[INFOGRAPHIC] Introducing The Psychology of Passwords

It feels like almost every day there’s another data breach in the news, or a case of user credentials up for sale on the Dark Web. Despite the headlines, and repeated warnings from experts about weak passwords and the dangers of password reuse, users have yet to change their online behavior.

To get a better understanding of why users are so averse to taking the necessary steps to protect their online accounts, LastPass partnered with Lab42 to survey adults around the world on their attitudes and behaviors around password security. The results: although we know what safe passwords should be, we tend to ignore this knowledge in favor of using easy-to-remember passwords, because the fear of forgetting is stronger than the fear of being hacked. Furthermore, the personality traits that normally define us seem to have little bearing on our poor behavior, but do help us rationalize it.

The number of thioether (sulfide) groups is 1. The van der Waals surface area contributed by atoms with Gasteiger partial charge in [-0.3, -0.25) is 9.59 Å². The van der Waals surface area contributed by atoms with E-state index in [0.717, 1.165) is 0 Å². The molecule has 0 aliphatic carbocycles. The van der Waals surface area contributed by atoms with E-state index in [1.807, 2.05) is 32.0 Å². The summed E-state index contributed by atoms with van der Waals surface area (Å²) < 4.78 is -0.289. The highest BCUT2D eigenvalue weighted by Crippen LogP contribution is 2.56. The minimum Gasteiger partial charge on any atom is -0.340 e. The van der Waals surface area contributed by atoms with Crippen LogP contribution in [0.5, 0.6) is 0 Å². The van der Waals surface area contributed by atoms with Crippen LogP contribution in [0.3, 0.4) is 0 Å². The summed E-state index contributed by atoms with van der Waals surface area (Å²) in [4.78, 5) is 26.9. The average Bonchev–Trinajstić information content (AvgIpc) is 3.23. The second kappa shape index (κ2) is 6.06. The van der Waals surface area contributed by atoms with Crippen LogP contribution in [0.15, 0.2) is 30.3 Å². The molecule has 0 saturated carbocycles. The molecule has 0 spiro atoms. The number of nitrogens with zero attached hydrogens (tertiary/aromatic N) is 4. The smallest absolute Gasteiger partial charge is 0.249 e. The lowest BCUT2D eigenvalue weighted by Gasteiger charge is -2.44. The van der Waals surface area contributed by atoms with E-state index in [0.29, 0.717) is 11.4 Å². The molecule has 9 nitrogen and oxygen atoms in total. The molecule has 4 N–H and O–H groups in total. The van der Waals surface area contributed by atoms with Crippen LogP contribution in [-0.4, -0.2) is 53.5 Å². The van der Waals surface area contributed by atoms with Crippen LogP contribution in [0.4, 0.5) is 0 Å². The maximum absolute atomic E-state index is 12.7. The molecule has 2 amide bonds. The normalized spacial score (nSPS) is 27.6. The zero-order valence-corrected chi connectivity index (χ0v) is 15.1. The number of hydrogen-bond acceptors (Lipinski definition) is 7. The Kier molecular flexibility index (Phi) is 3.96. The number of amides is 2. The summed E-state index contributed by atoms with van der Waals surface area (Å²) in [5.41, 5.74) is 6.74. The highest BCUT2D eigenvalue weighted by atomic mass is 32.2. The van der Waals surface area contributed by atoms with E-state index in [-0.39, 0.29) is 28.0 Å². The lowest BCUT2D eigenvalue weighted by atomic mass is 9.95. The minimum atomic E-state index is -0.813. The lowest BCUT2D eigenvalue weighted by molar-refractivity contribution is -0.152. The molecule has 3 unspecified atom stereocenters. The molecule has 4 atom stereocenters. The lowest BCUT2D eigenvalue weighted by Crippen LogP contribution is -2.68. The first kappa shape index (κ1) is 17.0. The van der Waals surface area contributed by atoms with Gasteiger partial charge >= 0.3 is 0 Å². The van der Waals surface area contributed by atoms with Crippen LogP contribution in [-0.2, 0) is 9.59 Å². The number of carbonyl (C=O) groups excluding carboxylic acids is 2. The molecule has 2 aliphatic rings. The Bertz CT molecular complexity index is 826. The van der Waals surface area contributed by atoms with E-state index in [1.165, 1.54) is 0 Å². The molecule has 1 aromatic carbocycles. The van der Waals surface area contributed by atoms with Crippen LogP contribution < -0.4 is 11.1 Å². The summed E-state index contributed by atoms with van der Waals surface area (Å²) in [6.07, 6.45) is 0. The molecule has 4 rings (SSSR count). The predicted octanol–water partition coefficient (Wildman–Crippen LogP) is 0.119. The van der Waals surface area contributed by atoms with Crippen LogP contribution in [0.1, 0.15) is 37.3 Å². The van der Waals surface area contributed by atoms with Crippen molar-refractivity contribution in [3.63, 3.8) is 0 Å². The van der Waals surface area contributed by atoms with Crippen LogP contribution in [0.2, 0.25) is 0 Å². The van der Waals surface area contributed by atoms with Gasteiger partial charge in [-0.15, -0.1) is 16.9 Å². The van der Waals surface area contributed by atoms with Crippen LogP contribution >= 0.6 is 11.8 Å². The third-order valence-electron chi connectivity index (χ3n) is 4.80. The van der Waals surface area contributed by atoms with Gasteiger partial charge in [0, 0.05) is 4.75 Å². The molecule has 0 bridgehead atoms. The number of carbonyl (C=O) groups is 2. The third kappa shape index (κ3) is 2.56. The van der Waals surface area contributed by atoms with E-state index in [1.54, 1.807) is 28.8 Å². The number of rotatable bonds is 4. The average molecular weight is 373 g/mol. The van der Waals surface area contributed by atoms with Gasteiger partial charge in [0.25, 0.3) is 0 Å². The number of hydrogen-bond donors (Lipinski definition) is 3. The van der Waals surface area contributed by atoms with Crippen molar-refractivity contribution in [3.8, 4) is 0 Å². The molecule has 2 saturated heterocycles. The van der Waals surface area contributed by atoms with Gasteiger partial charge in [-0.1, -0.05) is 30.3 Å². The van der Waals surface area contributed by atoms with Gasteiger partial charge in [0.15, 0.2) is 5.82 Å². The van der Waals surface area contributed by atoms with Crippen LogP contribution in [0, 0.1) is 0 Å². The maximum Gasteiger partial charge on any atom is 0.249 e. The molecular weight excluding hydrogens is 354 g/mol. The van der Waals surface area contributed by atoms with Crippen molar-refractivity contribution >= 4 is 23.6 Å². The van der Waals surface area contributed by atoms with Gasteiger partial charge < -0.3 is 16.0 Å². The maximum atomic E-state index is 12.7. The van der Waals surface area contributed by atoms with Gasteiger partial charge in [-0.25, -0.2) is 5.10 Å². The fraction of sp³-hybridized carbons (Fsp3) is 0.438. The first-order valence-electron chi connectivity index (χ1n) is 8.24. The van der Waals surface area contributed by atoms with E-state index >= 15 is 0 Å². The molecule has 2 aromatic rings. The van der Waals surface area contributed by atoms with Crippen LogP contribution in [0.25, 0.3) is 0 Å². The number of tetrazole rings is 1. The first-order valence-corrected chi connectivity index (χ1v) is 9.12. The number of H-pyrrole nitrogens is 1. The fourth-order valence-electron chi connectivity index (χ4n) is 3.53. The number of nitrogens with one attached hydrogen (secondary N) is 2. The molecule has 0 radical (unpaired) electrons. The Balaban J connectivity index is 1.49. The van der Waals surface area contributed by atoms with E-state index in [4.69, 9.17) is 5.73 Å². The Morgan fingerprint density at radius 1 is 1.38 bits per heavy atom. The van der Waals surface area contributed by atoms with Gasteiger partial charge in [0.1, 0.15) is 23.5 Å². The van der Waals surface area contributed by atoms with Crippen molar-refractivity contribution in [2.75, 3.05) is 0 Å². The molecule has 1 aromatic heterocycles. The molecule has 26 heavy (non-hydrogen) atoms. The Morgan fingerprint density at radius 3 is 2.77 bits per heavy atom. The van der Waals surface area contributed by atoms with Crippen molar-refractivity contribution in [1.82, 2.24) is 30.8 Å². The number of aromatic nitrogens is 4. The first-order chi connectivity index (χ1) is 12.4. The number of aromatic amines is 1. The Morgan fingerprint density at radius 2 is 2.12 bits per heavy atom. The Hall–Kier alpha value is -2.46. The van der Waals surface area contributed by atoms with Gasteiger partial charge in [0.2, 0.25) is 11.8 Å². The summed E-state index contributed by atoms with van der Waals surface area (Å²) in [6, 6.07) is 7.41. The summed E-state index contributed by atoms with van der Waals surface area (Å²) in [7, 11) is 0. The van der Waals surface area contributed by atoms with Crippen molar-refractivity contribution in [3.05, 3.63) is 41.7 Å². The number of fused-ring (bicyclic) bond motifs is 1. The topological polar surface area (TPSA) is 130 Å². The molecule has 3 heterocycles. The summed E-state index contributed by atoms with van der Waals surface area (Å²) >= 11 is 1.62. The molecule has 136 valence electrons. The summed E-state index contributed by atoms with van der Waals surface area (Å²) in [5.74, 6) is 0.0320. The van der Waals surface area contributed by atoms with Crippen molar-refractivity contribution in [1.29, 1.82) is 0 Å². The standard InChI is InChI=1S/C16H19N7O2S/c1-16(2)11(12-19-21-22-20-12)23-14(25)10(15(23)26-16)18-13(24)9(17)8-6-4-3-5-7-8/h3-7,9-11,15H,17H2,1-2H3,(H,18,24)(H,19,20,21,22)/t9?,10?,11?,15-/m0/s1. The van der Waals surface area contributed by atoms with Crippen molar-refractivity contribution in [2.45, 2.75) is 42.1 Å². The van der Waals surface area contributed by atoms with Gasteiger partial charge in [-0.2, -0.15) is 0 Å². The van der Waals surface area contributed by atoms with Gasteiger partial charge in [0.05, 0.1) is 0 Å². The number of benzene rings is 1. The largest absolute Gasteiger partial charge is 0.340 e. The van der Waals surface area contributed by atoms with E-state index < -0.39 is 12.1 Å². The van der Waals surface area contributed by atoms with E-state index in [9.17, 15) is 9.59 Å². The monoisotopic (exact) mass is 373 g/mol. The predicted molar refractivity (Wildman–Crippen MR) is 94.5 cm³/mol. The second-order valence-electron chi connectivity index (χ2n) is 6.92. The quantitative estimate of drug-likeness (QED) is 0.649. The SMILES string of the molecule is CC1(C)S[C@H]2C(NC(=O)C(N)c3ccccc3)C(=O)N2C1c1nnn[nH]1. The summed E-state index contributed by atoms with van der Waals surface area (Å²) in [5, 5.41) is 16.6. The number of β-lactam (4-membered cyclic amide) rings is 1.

Are you rationalizing your less-than-secure password habits? Our infographic below explores why you may be falling into the trap of bad passwords, and how our personalities may help us rationalize our insecure habits. For the complete results of our study, including how our personalities impact our online safety, see our executive report.


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  • Leon says:

    Your 2FA video is not done very well,I have the volume turned all the way up and still cannot understand what she is saying.

  • Gerry Quinn says:

    Lastpass has to be simple and reliable.
    One foul up and I’m gone.

  • Jeffrey Galston says:

    I have found on numerous sites where I am resetting my password to use LastPass, that the primary field where I enter the password from LastPass does not permit me to enter the password (the icon in the lower right corner is obscured). I have to generate the password in the “repeat password” field, copy the password from LastPass and paste it into the primary field. That is painful and unproductive. Please contact me by email.